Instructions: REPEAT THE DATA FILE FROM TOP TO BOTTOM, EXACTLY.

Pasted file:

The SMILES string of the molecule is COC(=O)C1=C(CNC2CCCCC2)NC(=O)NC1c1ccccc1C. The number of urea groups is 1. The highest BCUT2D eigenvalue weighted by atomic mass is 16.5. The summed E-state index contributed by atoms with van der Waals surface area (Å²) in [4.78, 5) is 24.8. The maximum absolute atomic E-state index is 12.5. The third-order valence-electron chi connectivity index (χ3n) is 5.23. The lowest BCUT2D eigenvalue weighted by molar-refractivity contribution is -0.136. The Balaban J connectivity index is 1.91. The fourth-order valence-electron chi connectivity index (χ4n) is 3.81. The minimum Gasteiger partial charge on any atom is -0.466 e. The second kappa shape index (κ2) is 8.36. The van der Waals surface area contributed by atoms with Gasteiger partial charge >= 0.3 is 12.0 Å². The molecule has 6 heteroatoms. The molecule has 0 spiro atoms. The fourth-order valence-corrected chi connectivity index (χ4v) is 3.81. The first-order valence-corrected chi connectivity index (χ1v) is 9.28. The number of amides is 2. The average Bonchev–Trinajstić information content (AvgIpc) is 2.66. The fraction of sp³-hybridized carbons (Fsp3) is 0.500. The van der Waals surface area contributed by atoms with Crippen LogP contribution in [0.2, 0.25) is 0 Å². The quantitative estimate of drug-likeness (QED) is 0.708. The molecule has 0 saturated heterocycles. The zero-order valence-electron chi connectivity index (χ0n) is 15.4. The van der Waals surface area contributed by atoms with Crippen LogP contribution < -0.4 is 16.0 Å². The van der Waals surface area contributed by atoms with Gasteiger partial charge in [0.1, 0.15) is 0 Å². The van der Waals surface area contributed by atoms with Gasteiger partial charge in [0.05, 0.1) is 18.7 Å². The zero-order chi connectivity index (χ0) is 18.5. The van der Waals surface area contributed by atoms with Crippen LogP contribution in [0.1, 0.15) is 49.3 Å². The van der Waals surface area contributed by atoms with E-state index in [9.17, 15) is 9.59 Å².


The SMILES string of the molecule is COC(=O)C1=C(CNC2CCCCC2)NC(=O)NC1c1ccccc1C. The number of urea groups is 1. The highest BCUT2D eigenvalue weighted by atomic mass is 16.5. The summed E-state index contributed by atoms with van der Waals surface area (Å²) in [4.78, 5) is 24.8. The maximum absolute atomic E-state index is 12.5. The third-order valence-electron chi connectivity index (χ3n) is 5.23. The lowest BCUT2D eigenvalue weighted by molar-refractivity contribution is -0.136. The Balaban J connectivity index is 1.91. The fourth-order valence-electron chi connectivity index (χ4n) is 3.81. The minimum Gasteiger partial charge on any atom is -0.466 e. The second kappa shape index (κ2) is 8.36. The van der Waals surface area contributed by atoms with Gasteiger partial charge >= 0.3 is 12.0 Å². The molecule has 6 heteroatoms. The molecule has 0 spiro atoms. The fourth-order valence-corrected chi connectivity index (χ4v) is 3.81. The first-order valence-corrected chi connectivity index (χ1v) is 9.28. The number of amides is 2. The average Bonchev–Trinajstić information content (AvgIpc) is 2.66. The fraction of sp³-hybridized carbons (Fsp3) is 0.500. The van der Waals surface area contributed by atoms with Crippen LogP contribution in [0.2, 0.25) is 0 Å². The quantitative estimate of drug-likeness (QED) is 0.708. The molecule has 0 saturated heterocycles. The zero-order valence-electron chi connectivity index (χ0n) is 15.4. The van der Waals surface area contributed by atoms with Crippen LogP contribution < -0.4 is 16.0 Å². The van der Waals surface area contributed by atoms with Gasteiger partial charge in [0.1, 0.15) is 0 Å². The van der Waals surface area contributed by atoms with Gasteiger partial charge in [0.05, 0.1) is 18.7 Å². The zero-order chi connectivity index (χ0) is 18.5. The van der Waals surface area contributed by atoms with Crippen LogP contribution in [0.1, 0.15) is 49.3 Å². The van der Waals surface area contributed by atoms with E-state index in [9.17, 15) is 9.59 Å².